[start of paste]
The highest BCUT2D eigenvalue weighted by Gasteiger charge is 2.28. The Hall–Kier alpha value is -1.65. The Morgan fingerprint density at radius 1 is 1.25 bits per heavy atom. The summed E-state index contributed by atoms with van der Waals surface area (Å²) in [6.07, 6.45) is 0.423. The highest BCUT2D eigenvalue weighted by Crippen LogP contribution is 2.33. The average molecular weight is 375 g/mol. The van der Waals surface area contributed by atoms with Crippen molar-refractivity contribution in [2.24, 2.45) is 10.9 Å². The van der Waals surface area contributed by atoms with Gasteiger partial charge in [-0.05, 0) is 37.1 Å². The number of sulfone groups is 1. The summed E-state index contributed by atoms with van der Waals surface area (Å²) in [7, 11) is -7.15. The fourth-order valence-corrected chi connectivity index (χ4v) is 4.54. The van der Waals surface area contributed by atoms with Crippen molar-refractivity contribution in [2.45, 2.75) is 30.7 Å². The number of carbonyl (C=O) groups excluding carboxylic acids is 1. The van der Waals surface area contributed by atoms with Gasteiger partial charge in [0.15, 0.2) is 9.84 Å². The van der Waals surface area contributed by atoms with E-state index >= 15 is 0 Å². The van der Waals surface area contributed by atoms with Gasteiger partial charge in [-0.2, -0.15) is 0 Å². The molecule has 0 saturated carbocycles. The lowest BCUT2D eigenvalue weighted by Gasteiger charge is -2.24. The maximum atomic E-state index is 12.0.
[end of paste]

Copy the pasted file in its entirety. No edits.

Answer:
The highest BCUT2D eigenvalue weighted by Gasteiger charge is 2.28. The Hall–Kier alpha value is -1.65. The Morgan fingerprint density at radius 1 is 1.25 bits per heavy atom. The summed E-state index contributed by atoms with van der Waals surface area (Å²) in [6.07, 6.45) is 0.423. The highest BCUT2D eigenvalue weighted by Crippen LogP contribution is 2.33. The average molecular weight is 375 g/mol. The van der Waals surface area contributed by atoms with Crippen molar-refractivity contribution in [2.24, 2.45) is 10.9 Å². The van der Waals surface area contributed by atoms with Gasteiger partial charge in [-0.05, 0) is 37.1 Å². The number of sulfone groups is 1. The summed E-state index contributed by atoms with van der Waals surface area (Å²) in [7, 11) is -7.15. The fourth-order valence-corrected chi connectivity index (χ4v) is 4.54. The van der Waals surface area contributed by atoms with Crippen molar-refractivity contribution in [2.45, 2.75) is 30.7 Å². The number of carbonyl (C=O) groups excluding carboxylic acids is 1. The van der Waals surface area contributed by atoms with Gasteiger partial charge in [0.15, 0.2) is 9.84 Å². The van der Waals surface area contributed by atoms with E-state index >= 15 is 0 Å². The van der Waals surface area contributed by atoms with Gasteiger partial charge in [-0.2, -0.15) is 0 Å². The molecule has 0 saturated carbocycles. The lowest BCUT2D eigenvalue weighted by Gasteiger charge is -2.24. The maximum atomic E-state index is 12.0.